If you live in public housing in the South Bronx, you live near factories, bodegas, and a cloud of smog from thousands of cars commuting through on highway overpasses. You probably don't live near trees or a park. But that's beginning to change as a massive new project redesigns vacant lots and barren streets in the neighborhood. The Haven Project plans to transform the area—and then work with researchers to measure exactly how much new green spaces improve public health. Right now, it's one of the unhealthiest places in New York. "It has very high rates of asthma, diabetes, obesity, and pretty much every other poverty-related illness," says Deborah Marton, executive director of the New York Restoration Project, the nonprofit leading the redesign. The neighborhood is the poorest congressional district in the U.S.
By shifting from asphalt and bleak streetscapes to green corridors and parks, the community will test the theories that living near nature can improve everything from happiness to fitness. “Every day, more research comes out showing that the quality of one’s environment influences a huge range of quality of life metrics,” Marton says.
The group, working with partners from Columbia University researchers and design organizations like HealthxDesign, has used the latest research to plot out the new network of parks. Since studies say that groups of people only lose weight when they have access to large open spaces, one of the design’s priorities is helping get neighbors to nearby Randall’s Island.
A new bike and pedestrian path, the Randall’s Island Connector, will soon open, and part of the design involves leading people to it. “Part of the problem in the South Bronx is that the route to Randall’s Island is in some ways dangerous and confusing,” Marton says. The group will start by hanging a series of wayfinding signs through the neighborhood leading people to the park. The organization is partnering with a local hospital to survey patients when they come in, learning if people are using the signs, and if they exercised when they got to the island.
“Right away, we’ll start to collect information about the impacts of the work that we do,” she says. As the full design develops, the group will collect data about everything from the number of trees and bike paths to diabetes rates, biodiversity, and voter turnout.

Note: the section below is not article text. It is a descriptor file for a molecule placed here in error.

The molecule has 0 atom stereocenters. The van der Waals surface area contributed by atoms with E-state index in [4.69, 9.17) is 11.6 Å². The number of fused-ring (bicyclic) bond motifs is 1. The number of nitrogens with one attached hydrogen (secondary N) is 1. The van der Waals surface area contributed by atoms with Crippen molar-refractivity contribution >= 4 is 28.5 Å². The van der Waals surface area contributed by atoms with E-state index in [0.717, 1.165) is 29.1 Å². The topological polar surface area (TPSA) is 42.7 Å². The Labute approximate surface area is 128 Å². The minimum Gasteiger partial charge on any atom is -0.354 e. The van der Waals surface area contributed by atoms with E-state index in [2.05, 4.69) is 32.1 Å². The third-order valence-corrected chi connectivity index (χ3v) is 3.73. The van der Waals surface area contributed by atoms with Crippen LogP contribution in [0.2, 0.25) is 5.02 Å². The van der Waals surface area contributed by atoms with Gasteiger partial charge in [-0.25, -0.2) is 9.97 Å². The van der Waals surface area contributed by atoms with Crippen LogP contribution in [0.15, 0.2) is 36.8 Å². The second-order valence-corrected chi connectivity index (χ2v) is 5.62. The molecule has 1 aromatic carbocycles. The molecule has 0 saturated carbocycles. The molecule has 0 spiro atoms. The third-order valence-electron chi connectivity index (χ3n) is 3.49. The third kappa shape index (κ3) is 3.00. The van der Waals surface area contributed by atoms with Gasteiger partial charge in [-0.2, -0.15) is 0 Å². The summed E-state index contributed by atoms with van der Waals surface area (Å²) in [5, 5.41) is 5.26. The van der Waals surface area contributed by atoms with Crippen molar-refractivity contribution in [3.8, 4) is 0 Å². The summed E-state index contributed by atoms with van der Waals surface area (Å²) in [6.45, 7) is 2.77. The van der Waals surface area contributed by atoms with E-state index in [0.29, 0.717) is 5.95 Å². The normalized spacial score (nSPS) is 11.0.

Since the air in the neighborhood is cleaner by the waterfront, one of the group’s other early projects is working to quickly build waterfront parks. As of now, there aren’t any. “Even though this is a waterfront community—about 100,000 people live within walking distance of the waterfront—there’s not a single place where anyone in the neighborhood can get to the waterfront,” Marton says.
Ultimately, the design will include a full network of tree-lined streets, new playgrounds, and new green spaces under highway overpasses. The plan will have a level of connectedness that goes far beyond typical city planning, because typical city planning is constrained by bureaucracy.
“Planners are hampered by the fact that cities are organized along agency lines,” says Marton. “It’s the Parks Department’s job to work on parks, but open spaces in the neighborhood might not by Parks Department property. Our city structure comes out of a 19th-century idea of core competencies, but now science tells us that’s not the best way to organize public spaces.”
Because New York Restoration Project is a nonprofit, it can move more easily across agency boundaries. It’s something the organization got experience with when it helped lead the Million Trees NYC project, planting trees across the city. “We realized there’s an immesnse power in that ability,” Marton says. “We can be much more flexible and dynamic in how we plan and also how we fund work.”
The group sees the project as a model for other cities, and since the project started, the City of Charlotte has been shadowing progress, planning something similar for itself.
“We feel that what we’re doing here is the way that cities should be built in the future and the way that people should think about public open space,” says Marton.